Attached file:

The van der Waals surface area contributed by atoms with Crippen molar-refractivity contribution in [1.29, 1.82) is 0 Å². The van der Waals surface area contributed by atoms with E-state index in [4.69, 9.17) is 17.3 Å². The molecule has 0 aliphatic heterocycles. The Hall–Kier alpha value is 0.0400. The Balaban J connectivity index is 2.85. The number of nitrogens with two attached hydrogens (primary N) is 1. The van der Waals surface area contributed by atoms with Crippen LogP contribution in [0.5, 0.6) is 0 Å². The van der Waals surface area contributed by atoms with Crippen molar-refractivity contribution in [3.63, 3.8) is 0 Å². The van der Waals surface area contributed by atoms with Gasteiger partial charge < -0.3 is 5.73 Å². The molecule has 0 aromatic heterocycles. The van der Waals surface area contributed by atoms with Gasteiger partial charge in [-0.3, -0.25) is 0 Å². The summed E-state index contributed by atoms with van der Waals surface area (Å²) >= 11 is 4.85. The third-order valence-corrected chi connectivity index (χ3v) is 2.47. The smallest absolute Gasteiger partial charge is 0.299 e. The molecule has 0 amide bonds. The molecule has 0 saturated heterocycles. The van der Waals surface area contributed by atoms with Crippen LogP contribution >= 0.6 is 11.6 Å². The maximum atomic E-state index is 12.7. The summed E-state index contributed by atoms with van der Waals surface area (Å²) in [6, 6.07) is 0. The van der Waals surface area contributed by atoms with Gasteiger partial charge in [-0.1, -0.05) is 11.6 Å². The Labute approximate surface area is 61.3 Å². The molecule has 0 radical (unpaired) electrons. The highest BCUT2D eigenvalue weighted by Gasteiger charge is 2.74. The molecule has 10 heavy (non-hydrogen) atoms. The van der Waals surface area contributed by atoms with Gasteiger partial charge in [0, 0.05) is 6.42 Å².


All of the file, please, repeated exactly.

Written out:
The van der Waals surface area contributed by atoms with Crippen molar-refractivity contribution in [1.29, 1.82) is 0 Å². The van der Waals surface area contributed by atoms with E-state index in [4.69, 9.17) is 17.3 Å². The molecule has 0 aliphatic heterocycles. The Hall–Kier alpha value is 0.0400. The Balaban J connectivity index is 2.85. The number of nitrogens with two attached hydrogens (primary N) is 1. The van der Waals surface area contributed by atoms with Crippen LogP contribution in [0.5, 0.6) is 0 Å². The van der Waals surface area contributed by atoms with Crippen molar-refractivity contribution in [3.63, 3.8) is 0 Å². The van der Waals surface area contributed by atoms with Gasteiger partial charge < -0.3 is 5.73 Å². The molecule has 0 aromatic heterocycles. The van der Waals surface area contributed by atoms with Gasteiger partial charge in [-0.3, -0.25) is 0 Å². The summed E-state index contributed by atoms with van der Waals surface area (Å²) >= 11 is 4.85. The third-order valence-corrected chi connectivity index (χ3v) is 2.47. The smallest absolute Gasteiger partial charge is 0.299 e. The molecule has 0 amide bonds. The molecule has 0 saturated heterocycles. The van der Waals surface area contributed by atoms with Crippen LogP contribution >= 0.6 is 11.6 Å². The maximum atomic E-state index is 12.7. The summed E-state index contributed by atoms with van der Waals surface area (Å²) in [6, 6.07) is 0. The van der Waals surface area contributed by atoms with Gasteiger partial charge in [-0.1, -0.05) is 11.6 Å². The Labute approximate surface area is 61.3 Å². The molecule has 0 radical (unpaired) electrons. The highest BCUT2D eigenvalue weighted by Gasteiger charge is 2.74. The molecule has 10 heavy (non-hydrogen) atoms. The van der Waals surface area contributed by atoms with Gasteiger partial charge in [0, 0.05) is 6.42 Å².